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#comptia | Ikea and Teenage Engineering launch co-developed speakers and party products

Source: National Cyber Security – Produced By Gregory Evans

Two and a half years after Ikea first announced its collaboration with Swedish design collective Teenage Engineering, the products are going on sale. The Frekvens range (which translates to “frequency”) will be rolling out in US stores from today through February 1st, according to Ikea.

Teenage Engineering is best known for its music products like the iconic OP-1 synthesizer, so it’s no surprise that the Frekvens collection sees Ikea continue its expansion into the world of home audio. There are two speakers in the range, a $69.99 model and a more portable $19.99 option with a belt clip, along with a $149 subwoofer combo and a $10 light-up speaker base.

“The Items got narrowed down towards sound,” Teenage Engineering founder Jesper Kouthoofd says. “What we said was ‘why do you have to hide speakers. They are furniture in their own right.’ Sounds should not be hidden. So when you start to build a modular system and add fronts and accessories on, it’s a more fun way to think about sound.”

It’s just not a party until someone pours a martini on a table tennis racquet on the floor.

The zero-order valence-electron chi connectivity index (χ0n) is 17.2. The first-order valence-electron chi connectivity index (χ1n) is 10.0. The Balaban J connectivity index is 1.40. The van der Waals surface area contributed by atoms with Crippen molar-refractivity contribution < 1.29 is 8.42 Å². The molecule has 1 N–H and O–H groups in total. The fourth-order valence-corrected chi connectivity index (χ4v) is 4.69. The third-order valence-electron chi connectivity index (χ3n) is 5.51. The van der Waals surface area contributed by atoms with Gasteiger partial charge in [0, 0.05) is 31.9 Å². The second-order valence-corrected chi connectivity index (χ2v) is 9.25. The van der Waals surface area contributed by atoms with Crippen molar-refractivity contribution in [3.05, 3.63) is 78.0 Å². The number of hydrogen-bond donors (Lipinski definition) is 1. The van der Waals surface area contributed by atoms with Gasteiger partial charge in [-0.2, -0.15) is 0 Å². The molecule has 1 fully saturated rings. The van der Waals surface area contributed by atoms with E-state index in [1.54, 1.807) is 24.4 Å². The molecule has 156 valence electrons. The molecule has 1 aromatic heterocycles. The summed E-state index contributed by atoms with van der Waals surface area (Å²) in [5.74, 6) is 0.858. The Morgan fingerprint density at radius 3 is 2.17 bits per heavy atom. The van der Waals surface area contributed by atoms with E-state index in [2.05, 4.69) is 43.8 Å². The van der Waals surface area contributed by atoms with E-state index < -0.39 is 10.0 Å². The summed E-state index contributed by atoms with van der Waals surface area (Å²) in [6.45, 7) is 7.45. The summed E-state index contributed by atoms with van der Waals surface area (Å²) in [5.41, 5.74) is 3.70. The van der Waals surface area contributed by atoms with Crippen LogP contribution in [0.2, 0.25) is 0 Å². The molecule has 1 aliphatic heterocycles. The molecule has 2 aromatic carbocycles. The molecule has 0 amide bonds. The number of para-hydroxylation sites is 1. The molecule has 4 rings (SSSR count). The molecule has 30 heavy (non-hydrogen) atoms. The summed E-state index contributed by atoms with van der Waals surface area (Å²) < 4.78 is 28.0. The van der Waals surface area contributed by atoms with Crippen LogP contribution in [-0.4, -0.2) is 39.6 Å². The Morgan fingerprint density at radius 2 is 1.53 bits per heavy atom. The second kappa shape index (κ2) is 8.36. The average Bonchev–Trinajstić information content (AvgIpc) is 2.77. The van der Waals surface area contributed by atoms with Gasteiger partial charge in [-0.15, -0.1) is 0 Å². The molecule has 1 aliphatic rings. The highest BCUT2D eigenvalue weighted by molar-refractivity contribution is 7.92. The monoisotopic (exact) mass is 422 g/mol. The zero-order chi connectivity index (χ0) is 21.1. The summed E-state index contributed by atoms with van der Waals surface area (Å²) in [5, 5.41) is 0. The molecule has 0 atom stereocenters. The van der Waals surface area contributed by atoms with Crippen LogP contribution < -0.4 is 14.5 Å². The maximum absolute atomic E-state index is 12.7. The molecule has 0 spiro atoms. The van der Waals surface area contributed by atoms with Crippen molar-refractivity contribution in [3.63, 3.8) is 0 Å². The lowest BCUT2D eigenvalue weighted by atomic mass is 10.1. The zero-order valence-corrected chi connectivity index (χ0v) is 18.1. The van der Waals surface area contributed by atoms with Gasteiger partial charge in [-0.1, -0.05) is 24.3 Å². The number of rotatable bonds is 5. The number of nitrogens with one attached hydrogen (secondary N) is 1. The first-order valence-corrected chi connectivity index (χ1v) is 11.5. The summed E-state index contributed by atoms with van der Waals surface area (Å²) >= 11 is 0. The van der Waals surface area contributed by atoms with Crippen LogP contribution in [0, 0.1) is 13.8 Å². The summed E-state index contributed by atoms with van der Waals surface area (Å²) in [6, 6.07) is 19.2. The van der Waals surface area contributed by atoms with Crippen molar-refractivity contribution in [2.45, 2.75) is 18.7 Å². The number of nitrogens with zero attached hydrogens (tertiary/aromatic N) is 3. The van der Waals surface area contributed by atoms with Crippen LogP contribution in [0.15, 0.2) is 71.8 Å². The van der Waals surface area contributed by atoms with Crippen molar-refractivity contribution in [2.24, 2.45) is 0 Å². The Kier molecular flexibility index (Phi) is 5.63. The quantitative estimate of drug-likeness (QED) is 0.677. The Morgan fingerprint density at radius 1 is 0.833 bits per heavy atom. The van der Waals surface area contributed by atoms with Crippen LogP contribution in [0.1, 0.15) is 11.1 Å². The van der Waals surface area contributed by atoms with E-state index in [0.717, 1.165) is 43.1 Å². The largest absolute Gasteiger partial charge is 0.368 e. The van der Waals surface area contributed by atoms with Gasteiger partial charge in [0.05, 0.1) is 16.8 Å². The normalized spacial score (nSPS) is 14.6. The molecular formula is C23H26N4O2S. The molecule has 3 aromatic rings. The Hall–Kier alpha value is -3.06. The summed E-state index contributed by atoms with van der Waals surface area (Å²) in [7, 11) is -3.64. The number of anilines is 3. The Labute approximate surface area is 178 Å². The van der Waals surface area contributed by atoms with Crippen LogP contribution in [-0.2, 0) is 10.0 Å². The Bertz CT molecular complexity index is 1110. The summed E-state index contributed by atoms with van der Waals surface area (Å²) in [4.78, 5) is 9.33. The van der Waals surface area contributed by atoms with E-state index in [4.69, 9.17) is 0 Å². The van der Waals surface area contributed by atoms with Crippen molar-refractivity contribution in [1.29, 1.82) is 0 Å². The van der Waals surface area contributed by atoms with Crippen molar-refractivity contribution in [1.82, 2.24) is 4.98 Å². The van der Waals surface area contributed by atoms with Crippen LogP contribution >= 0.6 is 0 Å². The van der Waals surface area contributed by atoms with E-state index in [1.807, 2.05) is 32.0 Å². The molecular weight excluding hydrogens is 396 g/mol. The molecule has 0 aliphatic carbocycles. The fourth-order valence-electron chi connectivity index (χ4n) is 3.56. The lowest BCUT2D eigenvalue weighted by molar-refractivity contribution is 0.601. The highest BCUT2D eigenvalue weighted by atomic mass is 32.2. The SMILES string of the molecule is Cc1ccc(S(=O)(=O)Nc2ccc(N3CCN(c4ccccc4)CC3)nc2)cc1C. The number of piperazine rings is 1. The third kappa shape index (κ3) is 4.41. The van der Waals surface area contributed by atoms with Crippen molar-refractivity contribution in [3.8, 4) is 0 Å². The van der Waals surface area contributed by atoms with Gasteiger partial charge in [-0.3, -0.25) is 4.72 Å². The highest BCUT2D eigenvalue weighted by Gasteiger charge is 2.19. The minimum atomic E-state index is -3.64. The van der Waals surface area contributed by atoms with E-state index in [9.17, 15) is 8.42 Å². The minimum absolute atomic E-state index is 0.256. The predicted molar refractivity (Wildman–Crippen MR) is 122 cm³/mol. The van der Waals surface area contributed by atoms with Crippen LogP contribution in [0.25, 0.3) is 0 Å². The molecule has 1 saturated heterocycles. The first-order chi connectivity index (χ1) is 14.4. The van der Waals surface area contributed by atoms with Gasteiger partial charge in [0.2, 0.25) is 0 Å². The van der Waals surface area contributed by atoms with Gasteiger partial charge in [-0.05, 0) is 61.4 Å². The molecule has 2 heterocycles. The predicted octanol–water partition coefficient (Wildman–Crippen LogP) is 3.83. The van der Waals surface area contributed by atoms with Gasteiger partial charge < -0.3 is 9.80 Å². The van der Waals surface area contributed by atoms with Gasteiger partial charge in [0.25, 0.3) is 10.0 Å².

The rest of the range includes more traditional Ikea products and is designed to help you host a stylishly minimalist home party. There are various lights, furniture, crockery, and other somewhat incongruous items like a cajón and a reflective raincoat. Many of the lights and speakers are able to be connected together.

“We know that for younger people spontinuity is key,” Ikea creative design leader Michael Nikolic says. “The idea of gathering some friends could become a reality in minutes. What is needed to have a good party at home? That’s what we wanted to investigate with Frekvens. Together with Teenage Engineering, we have explored the possibilities of taking the party with us.”

Here are some selected items from the collection:

Speaker with subwoofer, $149

Portable speaker, $19.99

Cups, $9.99 for four

Side table, $29.99

Eating set, $17.99

Cajón drum, $29.99

LED multi-use light, $40

Blanket, $49.99

Raincoat, $24.99

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#comptia | #ransomware | Spike in Texas cyberattacks against municipalities has City of SA in constant defense mode

Source: National Cyber Security – Produced By Gregory Evans

SAN ANTONIO – Six months ago, cybercriminals attacked local government agencies in 23 Texas cities. The statewide attack brought the Lone Star State to the front and center of the discussion about cybercrime.

“Municipalities are always a target because we have very complex systems, broad responsibilities. Here in San Antonio, we have more than 40 departments and city services, almost 13,000 employees,” said City of San Antonio IT Director and Chief Information Officer Craig Hopkins.

Ransomware attacks in 23 Texas cities have officials taking preventive measures

Hopkins said he consistently prioritizes cybersecurity for those reasons and instead of training employees once a year, he sends out information once a month.

“Up to 95% of the incidents we have are usually driven by human error,” he said.

Hopkins teaches city employees about the main types of cyberattacks. He said “phishing” is the most common.